Income taxes (21) 26 88 157 210 -0.4% 0.5% 1.7% 2.8% 3.4%
Net income (80) 48 169 278 397 -1.5% 1.0% 3.4% 4.9% 6.4%
Earnings per share (0.52) 0.31 1.08 1.82            
Shares outstanding 154 156 156 153            
Average tax rate 20.8% 35.1% 34.2% 36.1%            
Table 2: Schumacher’s Historical And Common-Size (As % Of Sales) Balance Sheets 2009-2013
In millions 2009 2010 2011 2012 2013 2009 2010 2011 2012 2013
Current assets                    
Cash and cash 385 582 696 851 880 7.4% 12.0% 13.8% 15.1% 14.2%
equivalents                    
Short-term [email protected] 23 7 0 0 48 0.4% 0.1% 0.0% 0.0% 0.8%
Receivables 60 37 41 50 68 1.2% 0.8% 0.8% 0.9% 1.1%
Inventories 1,120 1,037 1,059 1,069 1,167 21.4% 21.4% 21.0% 19.0% 18.9%
Other current assets 176 109 138 109 200 3.3% 2.2% 2.7% 2.0% 3.2%
Total current assets 1,764 1,772 1,934 2,079 2,363 33.7% 36.5% 38.3% 37.0% 38.2%
Non-current assets                    
Property, plant and equipment, gross 1,261 1,527 1,525 1,562 1,651 24.1% 31.5% 30.2% 27.8% 26.7%
Accumulated depreciation (829) (1,140) (1,139) (1,135) (1,161) (15.8%) (23.5%) (22.5%) (20.2%) (18.8%)
Property, plant and equipment, net 432 387 386 427 490 8.3% 8.0% 7.7% 7.6% 7.9%
Goodwill 144 145 145 144 145 2.8% 3.0% 2.9% 2.56% 2.4%
Intangible assets 113 99 72 54 40 2.2% 2.0% 1.4% 1.0% 0.6%
Long-term [email protected] 424 413 359 346 329 8.0% 8.5% 7.1% 6.1% 5.3%
Total non-current assets 1,113 1,044 962 971 1,004 21.2% 21.5% 19.1% 17.3% 16.2%
Total assets 2,877 2,816 2,896 3,050 3,367 54.9% 58.0% 57.4% 54.3% 54.4%
Current liabilities                    
Accounts payable 187 215 223 240 298 3.6% 4.4% 4.4% 4.3% 4.8%
Accrued liabilities 231 218 266 308 338 4.4% 4.5% 5.3% 5.5% 5.5%
Total current liabilities 418 433 489 548 636 8.0% 8.9% 9.7% 9.8% 10.3%
Noncurrent liabilities                    
Long-term debt 142 138 137 135 133 2.7% 2.8% 2.7% 2.4% 2.1%
Other long-term liabilities 393 297 245 257 221 7.5% 6.1% 4.9% 4.6% 3.6%
Total non-current liabilities 535 435 382 392 354 10.2% 8.9% 7.6% 7.0% 5.7%
Total liabilities 953 868 871 940 990 18.2% 17.8% 17.3% 16.8% 16.0%
Stockholders' equity                    
Common stock 691 709 735 779 856 13.2% 14.6% 14.6% 13.9% 13.8%
Retained earnings 1,581 1,535 1,611 1,788 2,076 30.2% 31.6% 31.9% 31.8% 33.6%
Treasury stock (102) (103) (152) (253) (384) -2.0% -2.1% -3.0% -4.5% -6.2%
Accumulated comprehensive income (246) (193) (169) (204) (171) -4.7% -4.0% -3.4% -3.5% -2.8%
Total equity 1,924 1,948 2,025 2,110 2,377 36.7% 40.1% 40.1% 37.5% 38.4%
Total liabilities & equity 2,877 2,816 2,896 3,050 3,367 54.9% 58.0% 57.4% 54.3% 54.4%

Receiving An Offer

On January 2, 2014, Schumacher received a cash offer from a private equity firm for $50 per share, which represents a 45.57% premium above the closing market price of $34.35 on December 31, 2013. Schumacher’s stock price had just tripled from $11.29 to its current level during the past three years with a compound annual return of 44.90%. Over the same period, the compound annual return for the S&P 500 Index was 16.07%, but Schumacher’s compound annual sales growth rate was only 8.40%. During the past several years, Schumacher can be described as riding a roller coaster as its business has been going up and down significantly. It underwent a disappointing year in 2010 with a 7.31% sales decline and rebounded with 11.37% sales growth in 2012 and 9.94% growth in 2013.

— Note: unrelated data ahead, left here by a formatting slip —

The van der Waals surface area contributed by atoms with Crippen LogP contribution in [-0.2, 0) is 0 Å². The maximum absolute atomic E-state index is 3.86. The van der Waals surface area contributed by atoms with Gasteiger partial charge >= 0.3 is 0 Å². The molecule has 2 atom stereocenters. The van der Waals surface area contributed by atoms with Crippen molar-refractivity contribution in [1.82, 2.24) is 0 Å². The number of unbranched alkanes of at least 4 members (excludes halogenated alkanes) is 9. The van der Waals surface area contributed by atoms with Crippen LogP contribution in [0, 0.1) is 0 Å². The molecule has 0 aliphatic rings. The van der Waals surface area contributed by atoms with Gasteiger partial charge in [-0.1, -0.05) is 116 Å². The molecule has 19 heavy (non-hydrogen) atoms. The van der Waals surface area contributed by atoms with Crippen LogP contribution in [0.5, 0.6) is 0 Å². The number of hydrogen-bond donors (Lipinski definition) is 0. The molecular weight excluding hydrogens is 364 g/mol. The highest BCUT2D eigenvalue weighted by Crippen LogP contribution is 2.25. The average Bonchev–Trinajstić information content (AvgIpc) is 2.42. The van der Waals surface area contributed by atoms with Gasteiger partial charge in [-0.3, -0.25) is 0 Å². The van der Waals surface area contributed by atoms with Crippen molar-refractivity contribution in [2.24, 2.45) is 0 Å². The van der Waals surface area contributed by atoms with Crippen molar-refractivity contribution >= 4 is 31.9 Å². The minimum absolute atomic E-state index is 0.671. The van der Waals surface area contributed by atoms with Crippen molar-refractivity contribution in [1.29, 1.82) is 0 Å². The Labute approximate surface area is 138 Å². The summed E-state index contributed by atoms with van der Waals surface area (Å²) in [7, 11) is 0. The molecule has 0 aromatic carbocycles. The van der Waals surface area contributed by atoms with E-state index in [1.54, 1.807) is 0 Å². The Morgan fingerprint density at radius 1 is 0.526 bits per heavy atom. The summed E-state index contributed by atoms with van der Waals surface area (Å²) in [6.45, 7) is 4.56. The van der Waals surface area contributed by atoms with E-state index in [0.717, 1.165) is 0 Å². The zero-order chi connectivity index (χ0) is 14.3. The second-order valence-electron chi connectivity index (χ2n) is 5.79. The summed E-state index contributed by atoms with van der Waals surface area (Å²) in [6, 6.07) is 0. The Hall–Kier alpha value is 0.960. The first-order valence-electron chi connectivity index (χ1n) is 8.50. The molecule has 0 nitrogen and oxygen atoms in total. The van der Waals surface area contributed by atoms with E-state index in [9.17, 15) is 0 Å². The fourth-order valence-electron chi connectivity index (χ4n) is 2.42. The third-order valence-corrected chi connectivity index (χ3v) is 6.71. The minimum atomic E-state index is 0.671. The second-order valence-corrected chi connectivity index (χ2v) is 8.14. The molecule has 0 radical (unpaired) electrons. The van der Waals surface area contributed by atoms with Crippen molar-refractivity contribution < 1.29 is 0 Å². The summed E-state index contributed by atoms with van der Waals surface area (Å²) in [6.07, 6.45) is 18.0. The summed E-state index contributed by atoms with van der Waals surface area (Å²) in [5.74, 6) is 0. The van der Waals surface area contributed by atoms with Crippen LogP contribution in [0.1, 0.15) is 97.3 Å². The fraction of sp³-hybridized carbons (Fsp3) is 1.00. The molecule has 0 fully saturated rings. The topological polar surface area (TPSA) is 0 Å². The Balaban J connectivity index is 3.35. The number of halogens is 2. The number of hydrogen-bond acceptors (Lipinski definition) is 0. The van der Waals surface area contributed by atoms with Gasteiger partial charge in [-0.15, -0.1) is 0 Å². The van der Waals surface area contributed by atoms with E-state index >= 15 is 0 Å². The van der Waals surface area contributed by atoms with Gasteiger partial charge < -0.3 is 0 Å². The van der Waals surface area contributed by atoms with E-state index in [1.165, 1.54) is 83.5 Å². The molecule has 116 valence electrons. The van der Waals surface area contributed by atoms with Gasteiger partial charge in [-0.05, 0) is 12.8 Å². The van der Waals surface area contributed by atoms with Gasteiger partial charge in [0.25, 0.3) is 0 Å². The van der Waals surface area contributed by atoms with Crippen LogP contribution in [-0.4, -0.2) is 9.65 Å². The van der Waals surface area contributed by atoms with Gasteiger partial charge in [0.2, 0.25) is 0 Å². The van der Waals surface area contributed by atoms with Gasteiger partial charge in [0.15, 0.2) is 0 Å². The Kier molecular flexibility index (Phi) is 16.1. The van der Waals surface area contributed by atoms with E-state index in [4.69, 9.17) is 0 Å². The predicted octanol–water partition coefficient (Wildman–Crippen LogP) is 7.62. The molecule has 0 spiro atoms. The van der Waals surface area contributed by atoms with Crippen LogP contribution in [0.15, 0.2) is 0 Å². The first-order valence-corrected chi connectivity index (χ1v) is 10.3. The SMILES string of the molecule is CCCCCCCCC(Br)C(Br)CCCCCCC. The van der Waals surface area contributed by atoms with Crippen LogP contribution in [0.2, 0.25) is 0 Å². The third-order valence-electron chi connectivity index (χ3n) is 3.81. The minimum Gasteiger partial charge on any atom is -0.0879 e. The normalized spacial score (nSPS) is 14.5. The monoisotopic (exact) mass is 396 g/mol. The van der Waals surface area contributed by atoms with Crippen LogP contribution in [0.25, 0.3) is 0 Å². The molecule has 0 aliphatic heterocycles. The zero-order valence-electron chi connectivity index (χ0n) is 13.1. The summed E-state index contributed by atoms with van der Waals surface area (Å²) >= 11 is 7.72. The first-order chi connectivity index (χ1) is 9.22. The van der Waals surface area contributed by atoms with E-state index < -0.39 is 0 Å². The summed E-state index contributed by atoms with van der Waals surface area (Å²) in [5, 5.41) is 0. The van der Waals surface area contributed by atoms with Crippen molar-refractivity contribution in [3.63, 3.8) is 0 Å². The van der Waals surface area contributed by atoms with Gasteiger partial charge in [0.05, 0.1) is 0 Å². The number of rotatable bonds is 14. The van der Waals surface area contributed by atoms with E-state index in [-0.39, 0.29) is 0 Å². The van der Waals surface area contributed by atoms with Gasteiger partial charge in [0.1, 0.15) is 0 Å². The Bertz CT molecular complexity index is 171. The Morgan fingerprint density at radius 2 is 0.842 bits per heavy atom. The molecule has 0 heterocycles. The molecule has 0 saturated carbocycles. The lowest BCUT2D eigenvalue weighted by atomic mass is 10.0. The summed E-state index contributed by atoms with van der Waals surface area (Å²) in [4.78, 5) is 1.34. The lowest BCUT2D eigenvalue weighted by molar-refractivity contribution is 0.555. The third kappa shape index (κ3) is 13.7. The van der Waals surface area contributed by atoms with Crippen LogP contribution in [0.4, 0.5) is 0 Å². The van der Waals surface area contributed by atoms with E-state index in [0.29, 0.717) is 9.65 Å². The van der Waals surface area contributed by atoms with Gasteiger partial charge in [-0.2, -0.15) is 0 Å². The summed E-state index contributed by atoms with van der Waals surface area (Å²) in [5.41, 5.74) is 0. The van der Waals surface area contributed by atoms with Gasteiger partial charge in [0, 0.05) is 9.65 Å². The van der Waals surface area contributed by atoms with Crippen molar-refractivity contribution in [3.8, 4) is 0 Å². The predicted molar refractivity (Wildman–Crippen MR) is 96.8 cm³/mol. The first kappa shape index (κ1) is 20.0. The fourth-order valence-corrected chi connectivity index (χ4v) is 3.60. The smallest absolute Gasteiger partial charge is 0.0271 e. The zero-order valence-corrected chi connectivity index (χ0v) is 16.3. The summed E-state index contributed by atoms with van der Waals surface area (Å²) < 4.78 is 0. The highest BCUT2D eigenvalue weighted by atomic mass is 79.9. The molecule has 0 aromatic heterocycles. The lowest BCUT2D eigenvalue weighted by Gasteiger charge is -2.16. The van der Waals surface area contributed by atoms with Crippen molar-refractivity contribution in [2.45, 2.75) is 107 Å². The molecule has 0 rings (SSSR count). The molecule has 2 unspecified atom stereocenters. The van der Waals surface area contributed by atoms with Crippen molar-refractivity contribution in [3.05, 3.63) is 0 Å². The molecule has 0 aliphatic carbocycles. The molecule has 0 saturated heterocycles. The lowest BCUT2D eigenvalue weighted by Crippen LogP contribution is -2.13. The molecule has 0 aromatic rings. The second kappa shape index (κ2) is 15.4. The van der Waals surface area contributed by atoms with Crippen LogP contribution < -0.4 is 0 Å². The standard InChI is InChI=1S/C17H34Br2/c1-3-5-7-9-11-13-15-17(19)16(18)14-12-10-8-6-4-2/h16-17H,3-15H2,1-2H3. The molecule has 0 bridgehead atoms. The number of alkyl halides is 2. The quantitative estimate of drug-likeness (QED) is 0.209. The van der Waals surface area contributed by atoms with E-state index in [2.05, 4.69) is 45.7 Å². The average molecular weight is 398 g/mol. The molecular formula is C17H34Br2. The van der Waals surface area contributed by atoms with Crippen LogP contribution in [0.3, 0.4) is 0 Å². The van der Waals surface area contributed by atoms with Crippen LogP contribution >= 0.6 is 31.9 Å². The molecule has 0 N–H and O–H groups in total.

Encountered with the fluctuating results mentioned above, Schumacher’s board of directors was presented with a dilemma: whether to sell or not to sell the Company to the private equity firm. To help the board make the best decision, Austen Johnson, the president’s special assistant and a recent MBA graduate was instructed to conduct an internal study to determine the intrinsic value of the Company’s common shares.

Austen Johnson is a strong believer of value-based management (VBM), which is a management approach that ensures corporations are run consistently on value, i.e., creating value, managing for value and measuring value. Generally speaking, the value of a company is determined by its discounted future cash flows. Value is created only when a company invests in projects with a positive net present value, which means that the return on capital must exceed the cost of capital. VBM extends these concepts by focusing management decision making on the key drivers of value. To focus more directly on value creation, companies should set goals in terms of discounted cash flow value, the most direct measure of value creation. Koller et al. (2015) have shown that a company’s value is related to the fundamental drivers of economic value such as sales growth, free cash flow (FCF) and return on invested capital (ROIC). Understanding how these drivers behaved in the past will significantly help a company make more reliable estimates of future cash flow (Damodaran, 2012).